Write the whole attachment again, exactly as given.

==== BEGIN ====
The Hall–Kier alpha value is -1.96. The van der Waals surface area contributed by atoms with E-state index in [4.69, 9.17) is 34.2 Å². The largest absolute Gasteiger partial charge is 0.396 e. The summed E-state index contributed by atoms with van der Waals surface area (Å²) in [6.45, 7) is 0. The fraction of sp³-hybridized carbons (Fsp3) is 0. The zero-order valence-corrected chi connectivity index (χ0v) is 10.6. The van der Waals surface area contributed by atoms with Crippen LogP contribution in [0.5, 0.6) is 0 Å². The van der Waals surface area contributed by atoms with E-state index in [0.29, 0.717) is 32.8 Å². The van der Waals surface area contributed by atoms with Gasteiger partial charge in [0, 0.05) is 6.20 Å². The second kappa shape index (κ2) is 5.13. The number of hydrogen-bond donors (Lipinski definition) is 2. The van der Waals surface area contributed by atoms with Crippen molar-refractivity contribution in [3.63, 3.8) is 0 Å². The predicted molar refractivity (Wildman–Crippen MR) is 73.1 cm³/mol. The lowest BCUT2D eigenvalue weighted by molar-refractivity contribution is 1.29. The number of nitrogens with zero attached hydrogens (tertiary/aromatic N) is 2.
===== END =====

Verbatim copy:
The Hall–Kier alpha value is -1.96. The van der Waals surface area contributed by atoms with E-state index in [4.69, 9.17) is 34.2 Å². The largest absolute Gasteiger partial charge is 0.396 e. The summed E-state index contributed by atoms with van der Waals surface area (Å²) in [6.45, 7) is 0. The fraction of sp³-hybridized carbons (Fsp3) is 0. The zero-order valence-corrected chi connectivity index (χ0v) is 10.6. The van der Waals surface area contributed by atoms with Crippen LogP contribution in [0.5, 0.6) is 0 Å². The van der Waals surface area contributed by atoms with E-state index in [0.29, 0.717) is 32.8 Å². The van der Waals surface area contributed by atoms with Gasteiger partial charge in [0, 0.05) is 6.20 Å². The second kappa shape index (κ2) is 5.13. The number of hydrogen-bond donors (Lipinski definition) is 2. The van der Waals surface area contributed by atoms with Crippen molar-refractivity contribution in [3.63, 3.8) is 0 Å². The predicted molar refractivity (Wildman–Crippen MR) is 73.1 cm³/mol. The lowest BCUT2D eigenvalue weighted by molar-refractivity contribution is 1.29. The number of nitrogens with zero attached hydrogens (tertiary/aromatic N) is 2.